Parenting Styles

On Lessons Learned

There was is an article circulating among the social media about a man in Sweden who took his children to Israel, Syria, and the West Bank to teach them just how truly terrible real war is and how fortunate they were to have the lives that they did.  There was, as you can imaging, an outcry that he put his children in danger like this just to teach them a lesson.

While his strategy is extreme, there are other less intense and simpler ways that a parent can teach their children about the plight of others.

When my kids were younger, 5 – 10 years old, I used to take them with me when I’d deliver fruit baskets to widows.  This was done between the Thanksgiving and Christmas holidays. The widows were the spouses of deceased brothers of my Masonic lodge.

We would load up the minivan with large, beautifully wrapped fruit baskets and head out on a crisp, cool autumn morning to do the deliveries.  When we would stop at a widow’s home, I’d have my son and daughter take turns ringing the doorbell and handing the basked to the elderly woman who answered the door.

The reason I brought my kids with me was twofold.  First, the lovely ladies were thrilled to see young children at their door bearing gifts.  The smiles on their faces were heartwarming on the chilly fall days. Seeing two young, smiling, and cute-as-can-be children at their door obviously made their day, often more so than the fruit baskets we left with them. If my children were lucky, the lady in question would have homemade cookies that she would proudly hand out.

The second reason I took my kids on these errands of giving was because I wanted them to learn the gift of giving, but also how much less others had then they themselves did.  I knew that most of the widows lived alone, often on just Social Security or pensions that their husbands had left them. Some barely had enough food to make it through to the next month’s check, so bringing fruit gave then a treat that they usually couldn’t afford on their own.

My kids would ask me why these women were living alone, why didn’t they have their own fruit in the house (something that was always within arm’s reach in our kitchen at home).  I would explain that many of these women lived alone because their husbands had died and their children, if they had any, had all moved out long ago to live their own lives as adults.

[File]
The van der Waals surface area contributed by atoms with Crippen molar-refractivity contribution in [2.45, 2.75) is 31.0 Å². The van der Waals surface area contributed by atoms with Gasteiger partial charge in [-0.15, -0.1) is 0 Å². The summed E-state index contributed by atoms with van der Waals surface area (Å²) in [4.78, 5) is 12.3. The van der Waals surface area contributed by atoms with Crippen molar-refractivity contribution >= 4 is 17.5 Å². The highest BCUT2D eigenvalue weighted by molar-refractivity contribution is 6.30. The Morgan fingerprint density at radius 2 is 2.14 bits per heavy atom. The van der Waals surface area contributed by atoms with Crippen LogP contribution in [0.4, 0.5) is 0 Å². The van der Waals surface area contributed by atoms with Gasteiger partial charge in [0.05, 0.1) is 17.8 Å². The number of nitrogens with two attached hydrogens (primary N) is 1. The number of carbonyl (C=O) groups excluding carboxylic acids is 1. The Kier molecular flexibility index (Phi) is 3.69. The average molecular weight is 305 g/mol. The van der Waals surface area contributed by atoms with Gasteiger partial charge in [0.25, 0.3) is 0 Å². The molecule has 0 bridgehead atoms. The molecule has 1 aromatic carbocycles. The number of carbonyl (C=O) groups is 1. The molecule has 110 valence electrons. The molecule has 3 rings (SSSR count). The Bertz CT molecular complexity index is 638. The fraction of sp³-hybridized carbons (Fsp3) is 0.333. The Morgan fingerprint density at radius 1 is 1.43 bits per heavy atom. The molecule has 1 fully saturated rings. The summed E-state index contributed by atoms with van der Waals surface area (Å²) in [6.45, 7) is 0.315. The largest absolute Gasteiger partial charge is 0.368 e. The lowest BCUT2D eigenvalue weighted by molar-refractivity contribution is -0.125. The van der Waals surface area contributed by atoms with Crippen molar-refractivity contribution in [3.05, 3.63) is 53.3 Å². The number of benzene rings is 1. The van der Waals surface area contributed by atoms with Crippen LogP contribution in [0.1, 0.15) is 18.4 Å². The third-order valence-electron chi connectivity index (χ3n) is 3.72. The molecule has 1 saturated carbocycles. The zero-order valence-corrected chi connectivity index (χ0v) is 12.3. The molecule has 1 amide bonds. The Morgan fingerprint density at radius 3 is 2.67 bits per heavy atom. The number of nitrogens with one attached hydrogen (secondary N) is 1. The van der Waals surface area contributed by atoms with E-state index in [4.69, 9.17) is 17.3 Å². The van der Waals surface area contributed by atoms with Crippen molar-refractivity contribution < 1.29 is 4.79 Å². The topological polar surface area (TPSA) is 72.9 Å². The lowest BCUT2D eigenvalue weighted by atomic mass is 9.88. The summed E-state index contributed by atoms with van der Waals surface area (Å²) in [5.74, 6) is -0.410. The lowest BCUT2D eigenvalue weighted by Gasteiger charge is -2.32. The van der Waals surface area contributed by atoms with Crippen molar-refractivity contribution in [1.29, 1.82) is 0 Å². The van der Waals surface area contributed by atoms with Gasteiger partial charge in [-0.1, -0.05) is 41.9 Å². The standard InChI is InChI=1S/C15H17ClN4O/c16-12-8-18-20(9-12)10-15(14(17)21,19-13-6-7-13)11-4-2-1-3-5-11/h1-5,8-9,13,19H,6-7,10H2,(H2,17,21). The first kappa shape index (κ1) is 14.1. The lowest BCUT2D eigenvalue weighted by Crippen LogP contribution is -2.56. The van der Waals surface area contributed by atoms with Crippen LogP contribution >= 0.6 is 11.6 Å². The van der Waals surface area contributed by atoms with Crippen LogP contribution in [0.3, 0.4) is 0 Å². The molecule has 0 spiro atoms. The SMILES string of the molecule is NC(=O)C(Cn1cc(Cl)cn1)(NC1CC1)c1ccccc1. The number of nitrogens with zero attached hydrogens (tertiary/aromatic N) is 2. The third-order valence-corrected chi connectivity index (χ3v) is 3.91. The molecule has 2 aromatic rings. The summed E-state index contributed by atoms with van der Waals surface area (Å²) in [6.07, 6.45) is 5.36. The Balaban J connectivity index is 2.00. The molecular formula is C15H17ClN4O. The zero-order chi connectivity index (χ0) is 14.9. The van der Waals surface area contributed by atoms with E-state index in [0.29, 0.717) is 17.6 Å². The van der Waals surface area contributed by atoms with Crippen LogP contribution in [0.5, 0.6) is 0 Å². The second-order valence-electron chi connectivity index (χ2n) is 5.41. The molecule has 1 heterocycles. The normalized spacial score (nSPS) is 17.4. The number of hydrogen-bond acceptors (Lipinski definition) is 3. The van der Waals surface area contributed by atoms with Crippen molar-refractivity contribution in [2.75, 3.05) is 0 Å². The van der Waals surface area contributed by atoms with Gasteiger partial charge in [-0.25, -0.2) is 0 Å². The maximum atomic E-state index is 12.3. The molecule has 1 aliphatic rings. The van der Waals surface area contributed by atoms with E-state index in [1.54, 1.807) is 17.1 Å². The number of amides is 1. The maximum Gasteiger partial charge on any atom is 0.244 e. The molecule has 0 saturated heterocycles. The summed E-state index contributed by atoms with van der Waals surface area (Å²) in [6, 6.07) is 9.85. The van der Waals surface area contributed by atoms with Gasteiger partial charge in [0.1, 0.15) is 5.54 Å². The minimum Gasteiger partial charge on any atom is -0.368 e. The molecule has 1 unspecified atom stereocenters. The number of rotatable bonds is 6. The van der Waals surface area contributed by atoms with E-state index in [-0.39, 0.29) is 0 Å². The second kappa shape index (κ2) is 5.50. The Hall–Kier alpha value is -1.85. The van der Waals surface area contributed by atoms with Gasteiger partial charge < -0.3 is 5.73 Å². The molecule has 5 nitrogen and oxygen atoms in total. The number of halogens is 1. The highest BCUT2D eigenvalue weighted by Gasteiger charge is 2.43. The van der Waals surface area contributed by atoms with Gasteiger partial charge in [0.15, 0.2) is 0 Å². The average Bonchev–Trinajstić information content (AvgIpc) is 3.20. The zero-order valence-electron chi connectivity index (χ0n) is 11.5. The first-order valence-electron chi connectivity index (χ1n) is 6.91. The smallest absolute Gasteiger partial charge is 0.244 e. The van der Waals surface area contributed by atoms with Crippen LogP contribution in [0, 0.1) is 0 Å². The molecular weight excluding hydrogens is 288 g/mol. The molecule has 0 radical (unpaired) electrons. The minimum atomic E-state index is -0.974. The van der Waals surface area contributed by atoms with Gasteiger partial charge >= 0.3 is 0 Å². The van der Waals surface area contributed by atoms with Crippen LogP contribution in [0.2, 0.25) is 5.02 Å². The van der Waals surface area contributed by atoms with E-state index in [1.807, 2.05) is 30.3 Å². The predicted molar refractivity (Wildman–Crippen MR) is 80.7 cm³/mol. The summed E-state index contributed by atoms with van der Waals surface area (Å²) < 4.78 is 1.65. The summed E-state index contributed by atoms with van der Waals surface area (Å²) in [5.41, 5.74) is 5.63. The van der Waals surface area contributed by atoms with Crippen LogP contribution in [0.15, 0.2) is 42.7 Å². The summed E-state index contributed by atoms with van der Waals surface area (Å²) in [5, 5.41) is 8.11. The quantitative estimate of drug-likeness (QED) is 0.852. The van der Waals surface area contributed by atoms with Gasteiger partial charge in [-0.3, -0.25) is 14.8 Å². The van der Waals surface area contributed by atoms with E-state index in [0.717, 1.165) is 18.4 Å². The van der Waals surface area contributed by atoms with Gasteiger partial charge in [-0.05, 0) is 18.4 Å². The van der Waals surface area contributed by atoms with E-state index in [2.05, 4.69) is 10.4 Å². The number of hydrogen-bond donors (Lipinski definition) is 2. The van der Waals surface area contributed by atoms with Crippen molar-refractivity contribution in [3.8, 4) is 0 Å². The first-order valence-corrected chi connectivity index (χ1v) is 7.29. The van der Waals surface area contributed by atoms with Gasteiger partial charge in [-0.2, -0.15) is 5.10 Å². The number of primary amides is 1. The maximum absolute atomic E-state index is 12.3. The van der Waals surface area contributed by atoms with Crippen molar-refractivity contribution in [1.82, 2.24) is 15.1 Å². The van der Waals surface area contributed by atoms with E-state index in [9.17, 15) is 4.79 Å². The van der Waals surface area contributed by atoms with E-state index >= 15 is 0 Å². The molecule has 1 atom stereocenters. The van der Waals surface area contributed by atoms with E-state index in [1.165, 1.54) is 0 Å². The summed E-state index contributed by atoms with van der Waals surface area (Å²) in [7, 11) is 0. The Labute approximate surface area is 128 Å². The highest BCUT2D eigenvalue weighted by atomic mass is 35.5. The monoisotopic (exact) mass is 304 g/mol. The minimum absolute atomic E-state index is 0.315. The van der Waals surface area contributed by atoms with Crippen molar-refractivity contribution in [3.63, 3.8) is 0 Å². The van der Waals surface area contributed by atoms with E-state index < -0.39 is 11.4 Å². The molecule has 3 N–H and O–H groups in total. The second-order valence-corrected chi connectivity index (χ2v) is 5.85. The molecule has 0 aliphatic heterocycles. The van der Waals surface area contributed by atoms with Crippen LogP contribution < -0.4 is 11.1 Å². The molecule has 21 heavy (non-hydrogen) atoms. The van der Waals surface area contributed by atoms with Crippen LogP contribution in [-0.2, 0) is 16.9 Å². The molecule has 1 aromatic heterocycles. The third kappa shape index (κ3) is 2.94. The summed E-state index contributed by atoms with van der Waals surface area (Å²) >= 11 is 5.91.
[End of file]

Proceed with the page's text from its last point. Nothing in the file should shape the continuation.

This must have made an impression on my children as I noticed that they would make extra efforts to interact with their grandparents and aunts and uncles, sometimes giving them little gifts like flowers they found outside, or offering to share their fruit roll ups with them.  They would tell everyone who listened about their trips to deliver fruit baskets and how sad they were that many of those women didn’t have family around them all the time like they did.

Of course, this doesn’t come close to comparing to visiting a warzone, but the ultimate lesson is basically the same; that there are a lot of people in the world who have existences that are much worse than their own and that they need to be aware of this and be grateful for their own privileged lives.  In the case of my own children, it seemed to work.

Featured image by Kelly Short6


Jay is a dad, husband, and pet lover. He has a degree in Theater Arts and works as a Unix systems administrator, mainly because he has a degree in Theater Arts. He used to be a single dad, but now he is married to the perfect woman. He has two teenagers, a daughter, and a step-son. He also has an adult son. He shares his home with his wife, kids, an Australian Shepherd, and a bevy of adorable chihuahuas. He is a skeptic and humanist and tries to contribute to spreading rationality by writing about skeptical topics. You can find samples of his writing on his personal blog at Freethinking For Dummies, the JREF blog, and in Skeptical Inquirer magazine.

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